Wage growth dips to its slowest since 2009
Year-on-year growth in employee cost of 362 BSE 500 companies is the lowest since 2009, at 13.8% in 2014-15
Mumbai: Wages of employees and headcount in most companies have remained stagnant, particularly in the core sector, where most firms are witnessing a decline in their sales over the past year.
Data compiled by Capitaline shows that year-on-year growth in employee cost of 362 BSE 500 companies (excluding IT, finance, banking, trading and services) is the lowest since 2009, at 13.8% in 2014-15.
On the other hand, employee cost in terms of net sales is at its highest in a decade, at 10.75%, because of shrinking net sales even as manpower costs have largely remained stable. In 2013-2014, employee cost grew at about 28.5%, while employee cost to net sales stood at 9.95%.
Experts say that while the cost of employees has been adjusted to the slow growth in sales, most companies have ensured it does not remain stagnant.
Companies are hopeful that sentiments will improve on the back of government initiatives and the job market is likely to open up by the end of the year.
“Salaries have remained stable. New employment in the industrial and manufacturing sector has come down in the past 18-25 months. In these sectors, the employee base has remained the same and in some of the companies headcount has even reduced,” said Sandeep Chaudhary, chief executive officer, Aon Hewitt, an HR consulting firm.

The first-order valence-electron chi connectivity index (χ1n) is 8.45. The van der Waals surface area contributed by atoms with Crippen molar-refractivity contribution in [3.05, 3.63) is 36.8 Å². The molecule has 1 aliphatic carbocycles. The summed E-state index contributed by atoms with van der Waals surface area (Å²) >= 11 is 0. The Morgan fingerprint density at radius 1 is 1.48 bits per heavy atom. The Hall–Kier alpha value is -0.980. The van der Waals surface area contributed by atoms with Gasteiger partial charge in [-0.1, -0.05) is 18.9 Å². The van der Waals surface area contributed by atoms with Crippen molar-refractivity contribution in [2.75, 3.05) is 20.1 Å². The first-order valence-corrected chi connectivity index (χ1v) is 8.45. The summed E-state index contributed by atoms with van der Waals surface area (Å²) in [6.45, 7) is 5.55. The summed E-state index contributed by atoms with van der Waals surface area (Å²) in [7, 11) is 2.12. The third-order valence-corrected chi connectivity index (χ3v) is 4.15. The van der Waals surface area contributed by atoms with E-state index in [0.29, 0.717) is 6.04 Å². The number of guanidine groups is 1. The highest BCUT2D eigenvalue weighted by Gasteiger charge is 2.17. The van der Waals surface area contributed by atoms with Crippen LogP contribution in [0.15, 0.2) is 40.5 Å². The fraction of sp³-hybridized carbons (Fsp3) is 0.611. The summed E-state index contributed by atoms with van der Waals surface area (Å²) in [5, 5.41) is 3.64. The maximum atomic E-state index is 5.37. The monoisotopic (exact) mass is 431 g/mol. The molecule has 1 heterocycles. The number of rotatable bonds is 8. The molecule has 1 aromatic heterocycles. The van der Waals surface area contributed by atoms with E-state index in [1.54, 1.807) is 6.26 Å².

Besides, experts say increments have been nominal in fiscal 2015, about 7-8%, with most companies trying to consolidate and getting stringent on increasing headcount.
“Everything is directly proportional to how the economy is performing. For most manufacturing companies, only 65-70% of capacity is utilized. When demand is not picking up, there is no reason to operate plants at full capacity. This indirectly impacts the employment pattern,” Chaudhary said.
Also, companies such as Essar Ltd are trying to consolidate their workforce and have adopted strategies such as outsourcing most non-core jobs to contractual employees. Such steps have helped control manpower costs while shifting focus to the overall efficiency of the company.
“There has been a greater degree of transactions getting outsourced, as a result of which they do not get accounted for under the head of manpower. But this doesn’t mean that business is not moving and that there are not enough people working. It just means that there are not many people working under the company’s own rolls,” said Sujaya Banerjee, chief talent officer and senior vice-president (human resources) at Essar.
She said most companies in the core sector have been impacted because of the global slowdown in the past two-three years. This is reflected in their declining net sales. “Though sales have fallen, manpower cost in the interim remains the same. Unless one carries out a rationalization, you typically keep your people. So organizations are in a consolidation phase hoping that when the economy comes to buoyancy, they are prepared,” Banerjee added.
Sharing a similar sentiment, Joseph Devasia, managing director of Antal International, a recruitment agency, said business confidence was at its lowest last year. However, it has started to move in a positive direction since the beginning of the year.
“The government has just come. There was sluggishness with the exit of the previous government. A few measures hadn’t taken effect during the first eight-nine months of the year. There was very low confidence overall,” Devasia said. He said while hikes were lower last year at about 7-8%, this year they are likely to improve to 8-10%.
This story appeared in Mint on June 15, 2015